False Alarm Highlights Hijacking Decline; Post-9/11 Security Cited


Last week’s false alarm about a hijacking in Amsterdam revived memories of an aviation era when hijackings were more common, reports the Associated Press. But things have changed, thanks to the post-9/11 world of ultra-tight security checks at airport gates, air marshals on flights and reinforced cockpit doors. Figures from the International Civil Aviation Organization show seven “unlawful seizures” of planes in 2001, the year of the al-Qaida attacks on the United States. The highest number in any year since was five in 2009. The group recorded no airliner seizures in 2010 or 2011.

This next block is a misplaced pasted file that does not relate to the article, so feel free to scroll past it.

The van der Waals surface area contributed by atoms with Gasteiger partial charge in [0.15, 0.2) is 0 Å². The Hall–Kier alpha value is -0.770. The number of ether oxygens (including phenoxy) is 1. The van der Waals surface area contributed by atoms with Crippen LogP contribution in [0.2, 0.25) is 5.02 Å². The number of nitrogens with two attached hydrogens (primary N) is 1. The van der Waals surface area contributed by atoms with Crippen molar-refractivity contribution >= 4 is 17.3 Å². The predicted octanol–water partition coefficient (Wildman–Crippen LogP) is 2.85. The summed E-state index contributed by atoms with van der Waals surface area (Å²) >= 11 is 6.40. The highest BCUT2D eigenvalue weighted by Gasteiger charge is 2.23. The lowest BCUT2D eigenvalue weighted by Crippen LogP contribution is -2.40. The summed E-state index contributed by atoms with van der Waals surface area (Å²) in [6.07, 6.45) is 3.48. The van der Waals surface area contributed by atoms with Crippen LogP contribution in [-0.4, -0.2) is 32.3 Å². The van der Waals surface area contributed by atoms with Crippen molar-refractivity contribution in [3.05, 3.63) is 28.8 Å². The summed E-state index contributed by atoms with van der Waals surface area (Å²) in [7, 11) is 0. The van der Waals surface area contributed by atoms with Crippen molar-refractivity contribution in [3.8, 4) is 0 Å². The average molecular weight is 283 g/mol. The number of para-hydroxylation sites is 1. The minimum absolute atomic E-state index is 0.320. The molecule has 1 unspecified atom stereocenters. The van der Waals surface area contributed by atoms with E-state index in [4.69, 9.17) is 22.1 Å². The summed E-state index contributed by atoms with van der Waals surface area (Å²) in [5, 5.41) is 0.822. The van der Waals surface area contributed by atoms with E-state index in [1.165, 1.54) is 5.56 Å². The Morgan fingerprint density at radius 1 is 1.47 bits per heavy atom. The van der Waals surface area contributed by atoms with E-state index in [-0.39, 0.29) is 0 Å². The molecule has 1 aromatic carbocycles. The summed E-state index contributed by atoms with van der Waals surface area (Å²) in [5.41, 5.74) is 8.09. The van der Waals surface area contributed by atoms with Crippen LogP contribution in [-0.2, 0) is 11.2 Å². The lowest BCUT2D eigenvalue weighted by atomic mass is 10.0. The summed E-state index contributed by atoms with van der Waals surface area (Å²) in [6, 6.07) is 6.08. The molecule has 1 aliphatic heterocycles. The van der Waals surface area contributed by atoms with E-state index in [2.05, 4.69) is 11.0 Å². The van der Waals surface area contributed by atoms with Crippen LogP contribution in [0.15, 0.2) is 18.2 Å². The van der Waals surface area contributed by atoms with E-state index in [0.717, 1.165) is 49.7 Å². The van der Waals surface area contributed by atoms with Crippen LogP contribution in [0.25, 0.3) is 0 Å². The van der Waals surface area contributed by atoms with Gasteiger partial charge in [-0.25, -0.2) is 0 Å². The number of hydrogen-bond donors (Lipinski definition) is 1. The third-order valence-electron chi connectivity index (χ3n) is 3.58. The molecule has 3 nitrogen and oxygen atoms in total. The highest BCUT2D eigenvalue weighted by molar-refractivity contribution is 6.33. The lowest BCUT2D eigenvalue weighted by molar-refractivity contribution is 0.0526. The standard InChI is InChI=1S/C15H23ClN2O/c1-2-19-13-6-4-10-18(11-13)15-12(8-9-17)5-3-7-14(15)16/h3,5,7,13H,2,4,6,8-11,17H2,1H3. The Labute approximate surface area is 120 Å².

Despite the drop, authorities are far from complacent and attempted attacks continue. The group said acts including sabotage attempts rising from just two in 2005 to 14 in 2009 before dropping off sharply to three in 2011. Jim Marriott, chief of the organization’s Aviation Security Branch, said the group is organizing a high-level conference next week aimed at further boosting security. “The prevention of hijackings and other acts of unlawful interference with civil aviation is of utmost importance,” he said. Philip Baum, editor of Aviation Security International, said the current security measures are a strong deterrent. “People feel that the powers that be are very security conscious and are looking out for people,” he said.

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